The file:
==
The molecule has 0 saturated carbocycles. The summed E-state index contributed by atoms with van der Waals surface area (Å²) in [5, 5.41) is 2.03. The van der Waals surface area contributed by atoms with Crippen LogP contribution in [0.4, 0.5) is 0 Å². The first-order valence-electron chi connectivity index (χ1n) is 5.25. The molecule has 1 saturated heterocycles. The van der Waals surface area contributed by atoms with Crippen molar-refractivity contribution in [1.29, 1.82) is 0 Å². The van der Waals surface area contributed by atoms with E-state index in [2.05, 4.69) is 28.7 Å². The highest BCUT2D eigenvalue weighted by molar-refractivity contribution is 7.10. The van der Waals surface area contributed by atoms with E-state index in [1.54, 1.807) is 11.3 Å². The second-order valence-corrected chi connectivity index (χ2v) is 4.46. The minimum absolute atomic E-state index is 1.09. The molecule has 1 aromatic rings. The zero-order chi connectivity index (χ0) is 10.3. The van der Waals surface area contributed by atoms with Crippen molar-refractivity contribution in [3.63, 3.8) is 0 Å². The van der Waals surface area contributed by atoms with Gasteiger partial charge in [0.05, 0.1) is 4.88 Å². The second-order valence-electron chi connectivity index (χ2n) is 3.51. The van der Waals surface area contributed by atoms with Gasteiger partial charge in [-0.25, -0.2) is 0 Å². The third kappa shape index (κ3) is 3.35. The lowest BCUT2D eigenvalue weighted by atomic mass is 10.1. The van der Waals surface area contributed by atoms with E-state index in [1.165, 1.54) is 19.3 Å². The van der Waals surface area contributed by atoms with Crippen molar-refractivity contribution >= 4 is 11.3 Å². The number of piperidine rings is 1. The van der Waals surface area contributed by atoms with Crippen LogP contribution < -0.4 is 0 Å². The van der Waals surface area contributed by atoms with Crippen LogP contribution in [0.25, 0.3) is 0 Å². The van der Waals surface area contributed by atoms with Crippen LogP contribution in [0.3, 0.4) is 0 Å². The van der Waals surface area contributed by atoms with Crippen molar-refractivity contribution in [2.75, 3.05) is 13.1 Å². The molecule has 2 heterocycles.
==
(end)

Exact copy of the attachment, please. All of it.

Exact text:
The molecule has 0 saturated carbocycles. The summed E-state index contributed by atoms with van der Waals surface area (Å²) in [5, 5.41) is 2.03. The van der Waals surface area contributed by atoms with Crippen LogP contribution in [0.4, 0.5) is 0 Å². The first-order valence-electron chi connectivity index (χ1n) is 5.25. The molecule has 1 saturated heterocycles. The van der Waals surface area contributed by atoms with Crippen molar-refractivity contribution in [1.29, 1.82) is 0 Å². The van der Waals surface area contributed by atoms with E-state index in [2.05, 4.69) is 28.7 Å². The highest BCUT2D eigenvalue weighted by molar-refractivity contribution is 7.10. The van der Waals surface area contributed by atoms with E-state index in [1.54, 1.807) is 11.3 Å². The second-order valence-corrected chi connectivity index (χ2v) is 4.46. The minimum absolute atomic E-state index is 1.09. The molecule has 1 aromatic rings. The zero-order chi connectivity index (χ0) is 10.3. The van der Waals surface area contributed by atoms with Crippen molar-refractivity contribution in [3.63, 3.8) is 0 Å². The van der Waals surface area contributed by atoms with Gasteiger partial charge in [0.05, 0.1) is 4.88 Å². The second-order valence-electron chi connectivity index (χ2n) is 3.51. The van der Waals surface area contributed by atoms with Gasteiger partial charge in [-0.25, -0.2) is 0 Å². The third kappa shape index (κ3) is 3.35. The lowest BCUT2D eigenvalue weighted by atomic mass is 10.1. The van der Waals surface area contributed by atoms with E-state index in [1.165, 1.54) is 19.3 Å². The van der Waals surface area contributed by atoms with Crippen molar-refractivity contribution >= 4 is 11.3 Å². The number of piperidine rings is 1. The van der Waals surface area contributed by atoms with Crippen LogP contribution < -0.4 is 0 Å². The van der Waals surface area contributed by atoms with Crippen LogP contribution in [0.25, 0.3) is 0 Å². The van der Waals surface area contributed by atoms with Crippen LogP contribution in [0.3, 0.4) is 0 Å². The van der Waals surface area contributed by atoms with Crippen molar-refractivity contribution in [2.75, 3.05) is 13.1 Å². The molecule has 2 heterocycles.